When you attend a wedding at church, what passages of Scripture do you expect to hear? Congregations occasionally invite me to speak on the current same-sex marriage debates, and I ask them this question. Their answers are remarkably consistent.
Someone invariably mentions 1 Corinthians 13, the famous "Love Chapter." Love is patient, love is kind, love never insists on its own way and so forth. Wonderful advice for marriage, but Paul was not talking about marriage. He was addressing a church fight: the believers in Corinth had split into factions and were competing for prestige and influence. We see echoes of this conflict throughout the letter, but especially in chapters 12 and 14, which surround this passage.
Others call out, "Where you go, I will go; where you lodge, I will lodge; your people shall be my people, and your God my God" (Ruth 1:16; NRSV). Another moving passage, but it's certainly not about marriage. Ruth addresses this moving speech to her mother-in-law Naomi.
The second creation story in Genesis comes up: "Therefore a man leaves his father and his mother and clings to his wife, and they become one flesh" (Genisis 2:24). This passage is certainly appropriate to marriage, as it reflects the level of intimacy and commitment that distinguishes marriage from other relationships. Jesus quotes this passage, too, but he isn't exactly discussing marriage. Instead, his topic is divorce (Matthew 19:5; Mark 10:8). When ministers read the Gospel passages at weddings, as they often do, the message seems a little off. I'd rather not hear about divorce at a wedding.
One other passage frequently surfaces in weddings but rarely in mainline Protestant churches, the Lutheran, Presbyterian, Methodists and United Church of Christ congregations that invite me to speak. Ephesians 5:22-33 commands wives to obey their husbands and husbands to love their wives. Conservative Christians may try to explain away the offense of this passage, but there's no escaping its ugly reality. Ephesians calls wives to submit to their husbands just as children must obey their parents and slaves must obey their masters. See the larger context, Ephesians 5:21-6:9.
Not a Lot to Say
The point is, Christian weddings rarely feature passages that directly relate to marriage. Only one passage, Genesis 2:24, seems especially relevant, while other passages require us to bend their content to our desire to hear a good word about marriage. Things are so bad that the worship books for many denominations turn to John 2:1-11, where Jesus turns water into wine at a wedding feast, to claim that Jesus blessed marriage. My church, the United Church of Christ, has developed a new wedding liturgy, but it retains this common formula: "As this couple give themselves to each other today, we remember that at Cana in Galilee our Savior Jesus Christ made the wedding feast a sign of God's reign of love."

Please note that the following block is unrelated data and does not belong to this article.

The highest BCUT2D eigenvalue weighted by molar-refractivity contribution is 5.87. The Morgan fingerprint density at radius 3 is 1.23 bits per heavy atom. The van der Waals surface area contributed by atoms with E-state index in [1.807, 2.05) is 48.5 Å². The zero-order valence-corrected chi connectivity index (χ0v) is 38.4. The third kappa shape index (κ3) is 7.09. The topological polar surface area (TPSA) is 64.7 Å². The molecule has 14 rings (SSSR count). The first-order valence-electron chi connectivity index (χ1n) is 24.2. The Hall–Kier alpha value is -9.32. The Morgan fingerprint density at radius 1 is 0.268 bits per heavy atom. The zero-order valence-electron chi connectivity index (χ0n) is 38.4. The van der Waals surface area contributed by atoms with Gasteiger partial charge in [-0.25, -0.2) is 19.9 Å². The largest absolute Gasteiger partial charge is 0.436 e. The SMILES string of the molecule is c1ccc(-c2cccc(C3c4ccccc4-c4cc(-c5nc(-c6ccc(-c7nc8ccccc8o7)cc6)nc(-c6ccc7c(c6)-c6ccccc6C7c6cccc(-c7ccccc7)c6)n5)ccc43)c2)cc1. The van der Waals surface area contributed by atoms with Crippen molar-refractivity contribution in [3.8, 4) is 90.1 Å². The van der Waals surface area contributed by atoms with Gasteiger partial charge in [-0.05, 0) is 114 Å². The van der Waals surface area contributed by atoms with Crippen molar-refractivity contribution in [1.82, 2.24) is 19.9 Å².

So we know Jesus blessed marriage because he attended a wedding? That's the best we can do? No wonder it's common for couples to struggle over the choice of Scripture for their wedding ceremonies. The Bible just doesn't have much to say on the topic.
Let's Be Honest
Unfortunately, many Christians use the Bible to support their own prejudices and bigotry. They talk about "biblical family values" as if the Bible had a clear message on marriage and sexuality. Let's be clear: There's no such thing as "biblical family values" because the Bible does not speak to the topic clearly and consistently.
It's high time people came clean about how we use the Bible. When Christians try to resolve difficult ethical and theological matters, they typically appeal to the Gospels and Paul's letters as keys to the question. But what about marriage? Not only did Jesus choose not to marry, he encouraged his disciples to abandon household and domestic concerns in order to follow him (Matthew 19:29; Mark 10:28-30; Luke 9:57-62). He even refers to those "who have made themselves eunuchs for the sake of the kingdom of heaven" (Matthew 19:10-13). Whatever that means, it's certainly not an endorsement of marriage. Paul likewise encourages male believers: "Do not seek a wife" (1 Corinthians 7:27, my translation) -- advice Paul took for himself. If neither Jesus nor Paul preferred marriage for their followers, why do some Christians maintain that the Bible enshrines 19th-century Victorian family values?
Let's not even go into some of the Bible's most chilling teachings regarding marriage, such as a man's obligation to keep a new wife who displeases him on the wedding night (Deuteronomy 22:13-21), his obligation to marry a woman he has raped (Deuteronomy 22:28-30) or the unquestioned right of heroes like Abraham to exploit their slaves sexually. I wonder: Have the "biblical family values advocates" actually read their Bibles?
Christians will always turn to the Bible for guidance -- and we should. If the Bible does not promote a clear or redemptive teaching about slavery, that doesn't mean we have nothing to learn from Scripture about the topic. The same values that guide all our relationships apply to marriage: unselfish concern for the other; honesty, integrity and fidelity; and sacrificial -- but not victimized -- love. That's a high standard, far higher than a morality determined by anachronistic and restrictive rules that largely reflect our cultural biases. Rules make up the lowest common denominator for morality. Love, as Paul said, never finds an end.